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Linux NIS security problem hole and fix
From: weave () hopi dtcc edu (Ken Weaverling)
Date: Thu, 7 Sep 1995 13:15:58 -0400


I was told by someone that this hole is "well known" and has been discussed
on the LINUX security list for a while now. A few people have emailed me
telling me what it was too, so it is obvious that this is "known" about.

I am now even more a believer of full disclosure. We purchased a commercial
version of LINUX just a little while ago, and the hole exists. How am
I supposed to protect stuff if I don't even know about it?  Sigh....

OK, here it goes... Ya know how you put +, -, and @ entries in /etc/passwd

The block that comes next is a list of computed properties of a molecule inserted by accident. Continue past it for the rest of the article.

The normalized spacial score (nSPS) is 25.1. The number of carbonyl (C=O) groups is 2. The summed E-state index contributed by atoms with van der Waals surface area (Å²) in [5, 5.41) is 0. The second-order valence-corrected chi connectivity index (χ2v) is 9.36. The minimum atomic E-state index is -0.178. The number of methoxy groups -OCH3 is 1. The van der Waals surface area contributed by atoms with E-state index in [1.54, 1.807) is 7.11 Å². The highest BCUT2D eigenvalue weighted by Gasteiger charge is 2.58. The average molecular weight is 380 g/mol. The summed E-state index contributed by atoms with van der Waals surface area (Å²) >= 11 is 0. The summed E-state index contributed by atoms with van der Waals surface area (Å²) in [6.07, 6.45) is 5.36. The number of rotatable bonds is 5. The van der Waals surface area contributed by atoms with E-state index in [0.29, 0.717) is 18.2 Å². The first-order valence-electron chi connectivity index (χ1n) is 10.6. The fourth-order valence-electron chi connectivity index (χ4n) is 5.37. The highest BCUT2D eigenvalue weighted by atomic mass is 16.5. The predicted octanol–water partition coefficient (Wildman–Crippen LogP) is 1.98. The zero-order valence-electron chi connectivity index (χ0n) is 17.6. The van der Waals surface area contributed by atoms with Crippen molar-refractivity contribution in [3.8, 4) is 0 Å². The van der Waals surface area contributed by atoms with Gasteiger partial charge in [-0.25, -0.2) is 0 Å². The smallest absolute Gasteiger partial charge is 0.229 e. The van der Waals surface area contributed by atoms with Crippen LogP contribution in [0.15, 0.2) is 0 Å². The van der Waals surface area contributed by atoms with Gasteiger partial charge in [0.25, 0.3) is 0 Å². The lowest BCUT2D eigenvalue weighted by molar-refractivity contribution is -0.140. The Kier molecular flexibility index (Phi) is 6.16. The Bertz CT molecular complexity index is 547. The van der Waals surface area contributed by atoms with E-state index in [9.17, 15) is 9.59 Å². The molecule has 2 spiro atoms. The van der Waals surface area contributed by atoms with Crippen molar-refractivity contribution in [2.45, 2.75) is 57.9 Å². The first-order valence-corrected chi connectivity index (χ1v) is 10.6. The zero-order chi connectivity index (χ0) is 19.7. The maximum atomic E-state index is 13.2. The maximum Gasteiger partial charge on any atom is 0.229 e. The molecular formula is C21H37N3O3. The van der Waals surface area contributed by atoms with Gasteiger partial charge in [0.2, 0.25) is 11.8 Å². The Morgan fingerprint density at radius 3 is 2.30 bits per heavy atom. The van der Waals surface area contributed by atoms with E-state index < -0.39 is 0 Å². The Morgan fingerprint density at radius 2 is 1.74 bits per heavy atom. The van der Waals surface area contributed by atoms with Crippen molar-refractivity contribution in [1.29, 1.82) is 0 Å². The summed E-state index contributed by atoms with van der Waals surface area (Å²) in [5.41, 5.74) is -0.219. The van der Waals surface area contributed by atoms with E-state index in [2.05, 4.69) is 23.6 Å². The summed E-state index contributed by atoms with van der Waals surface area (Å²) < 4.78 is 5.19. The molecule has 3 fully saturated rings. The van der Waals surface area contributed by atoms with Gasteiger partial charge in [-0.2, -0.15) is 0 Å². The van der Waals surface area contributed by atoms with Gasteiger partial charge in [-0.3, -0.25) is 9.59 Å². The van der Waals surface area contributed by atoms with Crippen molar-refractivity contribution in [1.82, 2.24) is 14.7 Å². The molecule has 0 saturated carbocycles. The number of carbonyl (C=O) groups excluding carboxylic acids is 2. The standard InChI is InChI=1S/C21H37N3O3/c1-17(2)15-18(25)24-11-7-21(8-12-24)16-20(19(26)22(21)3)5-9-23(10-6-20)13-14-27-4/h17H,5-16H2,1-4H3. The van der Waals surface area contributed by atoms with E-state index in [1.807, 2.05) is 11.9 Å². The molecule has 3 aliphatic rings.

to incorporate stuff from an NIS map?  Well, you can login with that
entry too.   + is a damn easy login to try, since most /etc/passwd files
using NIS use an entry like...


... as the last line.

This is why just disabling NIS is not enough. If you forget to remove these
entries from /etc/passwd, you are screwed.

The fix is to put a * in the password field of the NIS entries. This prevents
login from the local /etc/passwd but doesn't lock the incorporated NIS
entries (a bit inconsistent, but oh well)  example:


CERT advised me of the above fix. They couldn't test the fix since they
don't have a LINUX machine anywhere. Pretty incredible that no one at
CERT runs a free Unix that can run on a 386 with 4 megs...

Sorry this is posted so close to the weekend (thurs at 17:15 UT). Hopefully
it will clear the bugtraq mailer and get out to everywhere by Friday, even
though it is already Friday at some parts of the planet. :-(

I was going to wait until Monday, but if it is already known, it should
be known by all.

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